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How far-right ideologies appealed to Europe's youth


far-right ideologies appealed Europe's youth

The far-right gained ground in important EU elections by attracting young voters in countries like Germany, France, Poland, and Spain.

Young voters, who are often considered more left-leaning, significantly supported environmental parties in the 2019 EU election. They were called "Generation Greta" in recognition of Greta Thunberg's environmental activism.

In response to the pandemic, the war in Ukraine, and the rising cost of living, many people this year switched their support to far-right populist parties, which took advantage of these concerns and made gains in the EU parliament poll held from June 6–9.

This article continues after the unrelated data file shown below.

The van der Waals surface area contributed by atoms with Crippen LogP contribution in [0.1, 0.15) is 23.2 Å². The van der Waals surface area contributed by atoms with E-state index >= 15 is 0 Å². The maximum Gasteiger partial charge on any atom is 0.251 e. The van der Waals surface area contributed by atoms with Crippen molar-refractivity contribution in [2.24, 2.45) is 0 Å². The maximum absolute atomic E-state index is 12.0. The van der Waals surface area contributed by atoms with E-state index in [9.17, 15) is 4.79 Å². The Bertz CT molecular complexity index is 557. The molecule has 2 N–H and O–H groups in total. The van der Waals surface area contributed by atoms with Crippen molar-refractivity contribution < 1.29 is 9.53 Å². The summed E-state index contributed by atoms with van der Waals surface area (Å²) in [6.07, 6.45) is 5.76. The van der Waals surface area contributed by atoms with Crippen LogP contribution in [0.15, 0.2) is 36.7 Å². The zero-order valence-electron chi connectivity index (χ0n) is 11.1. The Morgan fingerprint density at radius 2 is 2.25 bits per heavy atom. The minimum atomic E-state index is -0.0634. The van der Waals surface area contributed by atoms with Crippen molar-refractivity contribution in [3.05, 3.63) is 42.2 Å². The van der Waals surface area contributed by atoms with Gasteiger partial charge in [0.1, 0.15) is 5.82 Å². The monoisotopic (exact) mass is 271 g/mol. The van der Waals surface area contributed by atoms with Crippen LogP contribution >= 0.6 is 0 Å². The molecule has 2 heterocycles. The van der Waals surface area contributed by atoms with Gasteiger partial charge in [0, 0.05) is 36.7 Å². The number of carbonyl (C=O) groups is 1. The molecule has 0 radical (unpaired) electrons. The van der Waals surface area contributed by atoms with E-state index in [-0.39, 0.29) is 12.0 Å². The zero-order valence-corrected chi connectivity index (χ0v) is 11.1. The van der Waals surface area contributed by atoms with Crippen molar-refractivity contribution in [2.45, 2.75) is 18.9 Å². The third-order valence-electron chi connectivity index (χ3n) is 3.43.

Europe's anti-establishment, ethno-nationalist leaders are gaining popularity among young people as a rebellious counterculture due to their skillful use of social media. These movements are frequently upstarts.

Analysts claim that young men who feel excluded and suppressed by the increasingly "woke" mainstream are their target audience.

A recent Infratest dimap exit poll shows that the AfD gained the support of 16% of young people under 25. The AfD is known for opposing immigration and raising concerns about the Islamization of Germany. This marks an increase of 11 percentage points compared to previous data. This increase was more than twice as large as the 5-point increase observed in the general population.

The AfD's historic second place nationally was unexpected, as it went against the expectation that left-leaning parties would benefit from Germany's decision to allow 16- to 18-year-olds to vote for the first time.

Although the far-right did not attract many young voters, this trend is worrying mainstream parties as they approach upcoming elections in France and Germany.

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